Hysterectomy: There are two ways a hysterectomy may be performed namely a simple hysterectomy, where just the cervix and the womb are removed with the rare cases of the fallopian tube and the ovaries also removed along with them and then there is the radical hysterectomy where the cervix, womb, surrounding tissue and lymph node, fallopian tube and ovaries are all removed. The former is usually preferred in early stage cases where the cancer is restricted to the cervix whereas the later is when it has metastasized to other parts of the reproductive system. Short term side effects following the procedure include bleeding, infection, blood clots etc. However, though the instances are rare, there may be long term complications like sex being painful, swelling of the legs and arms, urinary inconsistency and obstructed bowel movement.
Radical Trachelectomy: Involves the removal of the cervix, the upper part of the vagina, and some of the tissue surrounding the vagina. Preferred in cases where the patient plans to preserve her ability to be pregnant. However, it is only possible in extremely early stages of the cancer. There are three ways the doctor/surgeon may go about the surgery: (a) Vaginal radical trachelectomy [removes the cervix and nearby tissue through the vagina], (b) abdominal radical trachelectomy [removes the cervix and nearby tissue through the abdomen] and (c) Laparoscopic radical trachelectomy [involves removing the cervix and nearby tissue through small incisions with the help of thin tube like machines called a laparoscope.]. Short term side effects include vaginal bleeding and discharge, infections, painful and/or irregular periods, swelling of the vulva and numbness of the thighs. However, long term side effects may include buildup of lymph fluids in the limbs, urinary inconsistency and fertility problems.
Cone Biopsy: This procedure has a dual function: on one end it allows your doctor to take samples from your cervix to examine and determine the state of your cancer and on the other, it is used to remove and treat pre-cancerous and/or small cancers that may be present in your cervix. These biopsies are performed via a colposcopy which involves your doctor making using of a magnifying tool that looks like a pair of binoculars to identify the problem areas in your cervix. The next step is to remove this area in question, which may be performed in three different ways: (a) Loop Electrosurgical Excision Procedure (Leep)- involves making use of a thin wire, heated by electricity to remove the cervix (b) Cold Knife surgery- makes use of a cold scalpel to remove the cervix and (c) Laser Surgery/ Excision- makes use of a high intensity laser to remove it. This procedure gets the name “cone” biopsy from the cone shaped portion removed which includes the outer part of the cervix closest to the vagina and a part of the pathway from the uterus to the vagina, also called the endocervical canal. There may be a few short term side effects after the procedure which includes vaginal discharge of dark- brown or yellow colour, cramping, infection and bleeding. However, these can be easily countered with medication and your doctor would recommend sanitary pads for the time being and avoid any sort of strenuous work. The long term effects are, however, a little more prevalent in the case of a cone biopsy, if the patient wishes to get pregnant in the future. As mentioned earlier, cone biopsies allow its patients to conserve their ability to get pregnant while being treated for cancer at the same time. However, this comes at a risk as there have been cases of premature birth and miscarriages in the second trimester. It is thus necessary, you talk to your doctor before you move any forward about either getting a cone biopsy or trying to get pregnant after one.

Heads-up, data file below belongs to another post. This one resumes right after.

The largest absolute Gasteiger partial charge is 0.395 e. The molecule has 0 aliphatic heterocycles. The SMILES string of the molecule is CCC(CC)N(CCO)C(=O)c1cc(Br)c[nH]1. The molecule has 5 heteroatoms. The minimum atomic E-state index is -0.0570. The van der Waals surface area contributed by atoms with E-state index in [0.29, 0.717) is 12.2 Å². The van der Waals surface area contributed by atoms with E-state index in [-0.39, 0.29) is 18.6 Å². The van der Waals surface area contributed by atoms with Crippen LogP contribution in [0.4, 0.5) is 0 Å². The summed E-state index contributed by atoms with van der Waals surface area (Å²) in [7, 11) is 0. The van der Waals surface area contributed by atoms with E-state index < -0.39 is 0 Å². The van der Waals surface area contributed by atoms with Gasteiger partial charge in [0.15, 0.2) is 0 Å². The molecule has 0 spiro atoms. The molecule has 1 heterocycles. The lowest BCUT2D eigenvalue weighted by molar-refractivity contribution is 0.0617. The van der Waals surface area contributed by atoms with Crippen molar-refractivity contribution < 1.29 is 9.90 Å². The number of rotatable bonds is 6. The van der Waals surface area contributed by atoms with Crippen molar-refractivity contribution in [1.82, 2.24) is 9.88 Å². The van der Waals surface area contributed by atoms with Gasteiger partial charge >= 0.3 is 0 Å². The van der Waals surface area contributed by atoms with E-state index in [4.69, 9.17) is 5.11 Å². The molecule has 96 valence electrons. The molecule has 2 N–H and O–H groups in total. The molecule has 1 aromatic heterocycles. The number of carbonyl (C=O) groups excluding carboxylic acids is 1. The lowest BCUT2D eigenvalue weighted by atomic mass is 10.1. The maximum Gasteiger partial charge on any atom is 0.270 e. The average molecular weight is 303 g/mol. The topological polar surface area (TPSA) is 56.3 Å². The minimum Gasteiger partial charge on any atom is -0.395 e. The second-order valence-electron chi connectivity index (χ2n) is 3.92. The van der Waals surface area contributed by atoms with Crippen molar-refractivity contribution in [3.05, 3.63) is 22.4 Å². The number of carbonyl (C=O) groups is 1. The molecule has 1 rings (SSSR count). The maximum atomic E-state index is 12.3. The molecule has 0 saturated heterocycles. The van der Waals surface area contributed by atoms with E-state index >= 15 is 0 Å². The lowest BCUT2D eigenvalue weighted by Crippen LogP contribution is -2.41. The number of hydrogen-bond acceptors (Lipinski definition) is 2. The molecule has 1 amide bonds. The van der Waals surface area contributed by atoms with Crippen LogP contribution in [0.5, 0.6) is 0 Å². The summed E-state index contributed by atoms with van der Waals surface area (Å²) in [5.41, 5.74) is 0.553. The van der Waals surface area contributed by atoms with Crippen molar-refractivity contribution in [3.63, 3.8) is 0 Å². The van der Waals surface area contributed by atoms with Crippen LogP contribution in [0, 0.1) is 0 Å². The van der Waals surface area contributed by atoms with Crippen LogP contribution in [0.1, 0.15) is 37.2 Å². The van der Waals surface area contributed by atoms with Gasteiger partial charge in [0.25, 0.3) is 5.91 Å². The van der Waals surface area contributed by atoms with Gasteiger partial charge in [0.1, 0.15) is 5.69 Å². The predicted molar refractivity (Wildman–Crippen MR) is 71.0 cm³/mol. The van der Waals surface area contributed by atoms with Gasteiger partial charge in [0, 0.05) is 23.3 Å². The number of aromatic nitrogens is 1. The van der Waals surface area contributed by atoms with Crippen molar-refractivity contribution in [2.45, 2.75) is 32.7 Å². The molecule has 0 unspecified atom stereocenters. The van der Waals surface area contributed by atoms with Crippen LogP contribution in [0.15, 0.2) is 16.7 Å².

Pelvic Exenteration: Given a situation where a patient is treated for cervical cancer once before and it returns once again. In such situations, a doctor may recommend a pelvic exenteration which involves removal of certain sexual organs along with lymph nodes present in the pelvis. Based on the extent of the cancer and whether it calls for either the bladder or the rectum or both to be removed,along with the sexual organs (ovaries, fallopian tubes, uterus, cervix, vagina and vulva), there are three types of treatment: (a) anterior exenteration- removes just the bladder, (b) posterior exenteration- removes just the rectum and (c) total exenteration- removes both bladder and rectum. The side effects depends upon what organs were removed but there are a few temporary side effects which may include pain, bleeding, infection etc. However the long term side effects are more common with sexual problems topping the list due to most of the sexual organs being removed and also the inability to give birth or get pregnant. They may also come with a psychological impact with most patients receiving counselling and psychiatric help post the procedure to help them cope with the new changes that have taken place in their body. Other long term side effects include build up of lymph fluid in the limbs, kidney problems, urinary obstruction, death of tissues etc.
Radiation Therapy: Involves the use of high powered x-rays to kill cancer cells and may be used as the main source of treatment or in addition with another treatment, most often chemotherapy. With respect to cervical cancer there are two main ways in which a patient may receive radiation therapy: (a) External beam radiation: Radiation is introduced to the body via an external source (a machine) and (b) Brachytherapy: involves the use of ray emitting seeds that are places in the vagina or cervix to kill off cancer cells. These seeds may be high powered or low powered which may be chosen with respect to a patient’s specific case. Side effects of external beam radiation include discomfort in the pelvis area, low blood count or anemia, vaginal pain and menstrual changes and side effects of brachytherapy include scar tissue developing in the vagina, vaginal dryness, weakened bones due to radiation and swelling of the legs.
Chemotherapy: Makes use of anticancer drugs introduced to the body intravenously to combat cancer cells and may be performed alongside radiation therapy. Side effects include nausea and vomiting, loss of appetite, loss of hair, mouth sore and fatigue. For women who are pre-menopausal and would like to conceive, it is possible to do so. However, chemotherapy can have an adverse effect during pregnancy and to the child. It is thus crucial to talk to your doctor regarding the same. Also as a woman, who is undergoing chemotherapy, gets closer to menopause, she runs a greater risk of pre menopause.
Targeted Therapy: Involves the use of drugs designed to prevent cancer cells from growing any further: inhibiting the source of nourishment for cancer cells with the help of angiogenesis inhibitors.Side effects include high blood pressure, tiredness and loss of appetite.